Fox Trot Company Deactivation Ceremony Speech

By CPT Kevin R. Wiles
31 October 2002

COL Baldy, LTC and Mrs. Krueger, CSM Monk, CSM Brimston, fellow commanders, drill sergeants and soldiers, and family and friends. Thank you for attending Foxtrot Company's deactivation ceremony. Your presence has made this day even more special.

The end of command brings with it a flurry of emotions that I have experienced over the past year and, as it is with any journey, leaves me in a reflective glance of those many indelible images that have become a special part of my life. The overwhelming emotion that I would like to share with you today is one of thanks to the numerous people that have made this company such a success.

I owe COL Hayden a great deal of thanks for the opportunity to command in this great brigade and the distinct honor to stand up a new company.

COL Baldy - Thank you for allowing me to continue my command and imparting your knowledge while asking the tough questions. I have seen an amazing shift in training focus over the past few months that makes me excited for my fellow commanders.

LTC Krueger - Thank you for challenging me to learn the difficult strategies needed for effective training management. You have mentored me and have always given me the freedom to command my company, and I appreciate your faith and support.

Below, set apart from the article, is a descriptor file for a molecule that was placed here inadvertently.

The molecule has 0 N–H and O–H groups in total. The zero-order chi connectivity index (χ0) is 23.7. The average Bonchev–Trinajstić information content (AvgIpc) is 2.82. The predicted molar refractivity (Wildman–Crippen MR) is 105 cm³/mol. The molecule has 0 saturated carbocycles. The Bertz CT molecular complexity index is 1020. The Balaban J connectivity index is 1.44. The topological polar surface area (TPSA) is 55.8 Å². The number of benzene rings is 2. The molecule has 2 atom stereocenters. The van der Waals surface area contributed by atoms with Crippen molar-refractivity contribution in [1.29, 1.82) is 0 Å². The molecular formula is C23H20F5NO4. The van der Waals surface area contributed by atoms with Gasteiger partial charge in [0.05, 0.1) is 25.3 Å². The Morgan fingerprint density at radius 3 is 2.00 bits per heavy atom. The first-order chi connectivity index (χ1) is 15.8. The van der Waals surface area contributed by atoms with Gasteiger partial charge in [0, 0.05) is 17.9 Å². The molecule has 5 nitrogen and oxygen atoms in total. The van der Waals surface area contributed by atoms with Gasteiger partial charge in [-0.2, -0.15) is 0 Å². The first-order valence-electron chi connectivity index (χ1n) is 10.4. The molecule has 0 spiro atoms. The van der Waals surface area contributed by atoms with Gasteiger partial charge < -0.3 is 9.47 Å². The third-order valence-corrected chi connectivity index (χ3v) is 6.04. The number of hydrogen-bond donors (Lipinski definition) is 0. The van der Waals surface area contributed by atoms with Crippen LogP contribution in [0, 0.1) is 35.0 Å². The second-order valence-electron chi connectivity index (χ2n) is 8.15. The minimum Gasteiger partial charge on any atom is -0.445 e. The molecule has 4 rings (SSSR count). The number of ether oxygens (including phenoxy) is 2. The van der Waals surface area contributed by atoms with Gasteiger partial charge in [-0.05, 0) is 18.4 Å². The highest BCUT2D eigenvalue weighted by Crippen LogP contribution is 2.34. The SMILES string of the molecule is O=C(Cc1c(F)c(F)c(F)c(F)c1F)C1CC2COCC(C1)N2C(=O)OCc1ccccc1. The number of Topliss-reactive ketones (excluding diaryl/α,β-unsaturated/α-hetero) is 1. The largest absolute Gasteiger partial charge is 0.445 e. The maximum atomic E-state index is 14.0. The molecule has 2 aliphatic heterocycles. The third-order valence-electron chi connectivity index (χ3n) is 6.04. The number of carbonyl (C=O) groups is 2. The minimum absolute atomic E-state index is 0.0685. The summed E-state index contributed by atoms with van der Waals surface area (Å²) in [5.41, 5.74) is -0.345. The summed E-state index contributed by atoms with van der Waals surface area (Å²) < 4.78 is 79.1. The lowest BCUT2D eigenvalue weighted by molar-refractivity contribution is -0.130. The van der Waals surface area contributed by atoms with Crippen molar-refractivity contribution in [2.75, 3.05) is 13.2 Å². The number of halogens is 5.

Fellow Commanders, Past and Present - Thank you for sharing the laughs, complaints, and friendship that has made this experience memorable. The commanders in the battalion right now have formed a tremendous bond of respect and reciprocity. Thanks for your help.

One year ago, I felt like a buyer in a used car lot when I was given the opportunity of a lifetime, command a company in the ITB. I was two weeks into my career course and still feeling the shock and anxiety from the September 11th attacks, but after talking to my wife and some trusted confidants, I decided that this was an opportunity that couldn't be passed up. It has given me the chance to leave a fingerprint on our most prized resources, the future infantry soldiers of this great Army. Over the last 11 months, I have seen some amazing kids take the awesome responsibility of defending the freedoms of this great country. They come from places as close as a few miles away to as far as Astonia. Some decided to stop their successful careers to become part of this time-honored and noble tradition, some came straight from the graduation stage, and some just wanted to make something better of themselves. All in all, they have all come for the same reason, to be part of something bigger than themselves.

I have experienced days where I have never been more proud- watching tired and weary soldiers receive their coveted cross rifles at 3 in the morning, placing a blue cord on a soldier's shoulder, or even giving a handshake to a father or mother. One day, I received a phone call from a PVT, whose face I can't even remember. He said, "Sir, I just wanted to thank you and the drill sergeants for the great job you did. A month after arriving to my unit I was sent to Afghanistan and all the things you taught me helped while I was clearing caves and walking on patrol." I have seen ordinary civilians become extraordinary soldiers in the course of 14 weeks, and that is truly an awesome experience.